Ottawa boosts bilingual legal services in Nova Scotia with nearly $1.2 million in funding

The Nova Scotia flag pinned to a map of the province. Photo: Canva

The federal government is reinforcing its commitment to supporting official language minority communities by enhancing the capacity of organizations to offer legal services in both French and English.

On Nov. 17, Justice Minister and Attorney General of Canada, the Honourable Arif Virani, along with Andy Fillmore, Member of Parliament for Halifax, and Vincent Anama, Director General of the Association des juristes d’expression française de la Nouvelle-Écosse (AJEFNÉ), announced significant funding to support bilingual legal services in Halifax.

The funding will bolster the AJEFNÉ’s Justice Access Centre, a key initiative that aids the Acadian and francophone communities in accessing legal services in their preferred official language. The centre offers free consultations with lawyers and information workshops, addressing the specific legal needs of these communities.

Established as a not-for-profit organization, AJEFNÉ has been instrumental in improving access to French legal services for Acadian and francophone communities and jurists in Nova Scotia. The organization plays a crucial role in guiding clients to justice services and providing legal resources in French.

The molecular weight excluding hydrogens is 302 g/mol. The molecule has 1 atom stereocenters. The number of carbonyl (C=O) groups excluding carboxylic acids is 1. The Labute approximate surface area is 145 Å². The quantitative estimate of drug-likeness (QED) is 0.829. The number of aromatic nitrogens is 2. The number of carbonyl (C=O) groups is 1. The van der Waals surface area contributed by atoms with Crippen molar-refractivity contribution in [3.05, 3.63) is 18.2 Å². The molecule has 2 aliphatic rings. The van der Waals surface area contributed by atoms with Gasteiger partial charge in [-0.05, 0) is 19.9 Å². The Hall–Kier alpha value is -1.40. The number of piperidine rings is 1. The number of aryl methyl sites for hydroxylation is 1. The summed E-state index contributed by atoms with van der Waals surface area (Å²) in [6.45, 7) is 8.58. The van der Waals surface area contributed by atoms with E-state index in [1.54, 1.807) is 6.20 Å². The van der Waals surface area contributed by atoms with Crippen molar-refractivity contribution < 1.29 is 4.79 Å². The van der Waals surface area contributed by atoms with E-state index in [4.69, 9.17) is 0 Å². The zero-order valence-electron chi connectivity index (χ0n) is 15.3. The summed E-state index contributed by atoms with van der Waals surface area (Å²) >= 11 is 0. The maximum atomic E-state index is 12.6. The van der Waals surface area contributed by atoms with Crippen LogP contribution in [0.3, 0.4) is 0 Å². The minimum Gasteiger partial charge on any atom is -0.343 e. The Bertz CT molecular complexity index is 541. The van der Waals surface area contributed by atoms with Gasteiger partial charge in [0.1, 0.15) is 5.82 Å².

Justice Canada has allocated $1,150,000 over a five-year period (2023-2028) to the AJEFNÉ for its Justice Access Centre project. This funding is part of the Access to Justice in Both Official Languages Support Fund, a program dedicated to assisting non-profit organizations, educational institutions, and provincial and territorial partners in meeting the needs of French and English-speaking minority language communities across Canada.

Vincent Anama of the AJEFNÉ expressed gratitude for the continued support from the Department of Justice Canada, noting the pivotal role of the Justice Access Centre in the legal ecosystem of Nova Scotia. This funding, he stated, allows AJEFNÉ to further enhance legal support for individuals in the province and to offer targeted legal information projects for the Official-Language Minority Community (OLMC).

Minister Virani emphasized the government’s active role in improving access to justice in both official languages across the country, highlighting the importance of supporting organizations like AJEFNÉ in their mission to provide essential legal services in the language of choice for minority communities.

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